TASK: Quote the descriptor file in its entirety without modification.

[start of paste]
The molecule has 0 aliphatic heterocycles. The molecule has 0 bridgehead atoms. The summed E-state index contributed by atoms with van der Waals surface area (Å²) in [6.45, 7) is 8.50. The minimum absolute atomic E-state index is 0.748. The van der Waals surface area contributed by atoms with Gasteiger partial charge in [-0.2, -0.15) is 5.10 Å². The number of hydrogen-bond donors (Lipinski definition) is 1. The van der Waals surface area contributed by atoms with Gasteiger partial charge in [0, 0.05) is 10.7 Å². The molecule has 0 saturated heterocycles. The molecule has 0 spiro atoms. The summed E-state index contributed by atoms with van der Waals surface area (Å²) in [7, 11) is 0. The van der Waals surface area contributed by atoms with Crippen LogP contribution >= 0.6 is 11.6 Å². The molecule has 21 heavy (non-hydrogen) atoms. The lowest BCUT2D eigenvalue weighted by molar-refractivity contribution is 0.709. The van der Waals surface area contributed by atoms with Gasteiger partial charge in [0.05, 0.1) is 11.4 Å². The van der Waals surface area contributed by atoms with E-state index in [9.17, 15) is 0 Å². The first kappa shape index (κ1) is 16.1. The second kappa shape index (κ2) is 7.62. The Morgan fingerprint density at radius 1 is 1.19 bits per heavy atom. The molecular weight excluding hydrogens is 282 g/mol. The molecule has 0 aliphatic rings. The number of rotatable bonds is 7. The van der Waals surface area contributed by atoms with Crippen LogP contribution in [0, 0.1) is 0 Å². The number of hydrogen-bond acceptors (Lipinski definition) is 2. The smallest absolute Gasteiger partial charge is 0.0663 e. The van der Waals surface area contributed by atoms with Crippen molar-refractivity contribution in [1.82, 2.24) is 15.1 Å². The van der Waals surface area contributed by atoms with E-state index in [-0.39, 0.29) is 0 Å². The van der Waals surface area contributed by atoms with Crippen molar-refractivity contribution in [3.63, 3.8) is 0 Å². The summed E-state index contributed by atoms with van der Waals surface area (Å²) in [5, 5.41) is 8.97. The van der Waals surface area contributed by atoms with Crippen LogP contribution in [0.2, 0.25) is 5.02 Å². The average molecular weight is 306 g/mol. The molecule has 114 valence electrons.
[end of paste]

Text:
The molecule has 0 aliphatic heterocycles. The molecule has 0 bridgehead atoms. The summed E-state index contributed by atoms with van der Waals surface area (Å²) in [6.45, 7) is 8.50. The minimum absolute atomic E-state index is 0.748. The van der Waals surface area contributed by atoms with Gasteiger partial charge in [-0.2, -0.15) is 5.10 Å². The number of hydrogen-bond donors (Lipinski definition) is 1. The van der Waals surface area contributed by atoms with Gasteiger partial charge in [0, 0.05) is 10.7 Å². The molecule has 0 saturated heterocycles. The molecule has 0 spiro atoms. The summed E-state index contributed by atoms with van der Waals surface area (Å²) in [7, 11) is 0. The van der Waals surface area contributed by atoms with Crippen LogP contribution >= 0.6 is 11.6 Å². The molecule has 21 heavy (non-hydrogen) atoms. The lowest BCUT2D eigenvalue weighted by molar-refractivity contribution is 0.709. The van der Waals surface area contributed by atoms with Gasteiger partial charge in [0.05, 0.1) is 11.4 Å². The van der Waals surface area contributed by atoms with E-state index in [9.17, 15) is 0 Å². The first kappa shape index (κ1) is 16.1. The second kappa shape index (κ2) is 7.62. The Morgan fingerprint density at radius 1 is 1.19 bits per heavy atom. The molecular weight excluding hydrogens is 282 g/mol. The molecule has 0 aliphatic rings. The number of rotatable bonds is 7. The van der Waals surface area contributed by atoms with Crippen LogP contribution in [0, 0.1) is 0 Å². The number of hydrogen-bond acceptors (Lipinski definition) is 2. The smallest absolute Gasteiger partial charge is 0.0663 e. The van der Waals surface area contributed by atoms with Crippen molar-refractivity contribution in [1.82, 2.24) is 15.1 Å². The van der Waals surface area contributed by atoms with E-state index in [-0.39, 0.29) is 0 Å². The van der Waals surface area contributed by atoms with Crippen molar-refractivity contribution in [3.63, 3.8) is 0 Å². The summed E-state index contributed by atoms with van der Waals surface area (Å²) in [5, 5.41) is 8.97. The van der Waals surface area contributed by atoms with Crippen LogP contribution in [0.2, 0.25) is 5.02 Å². The average molecular weight is 306 g/mol. The molecule has 114 valence electrons.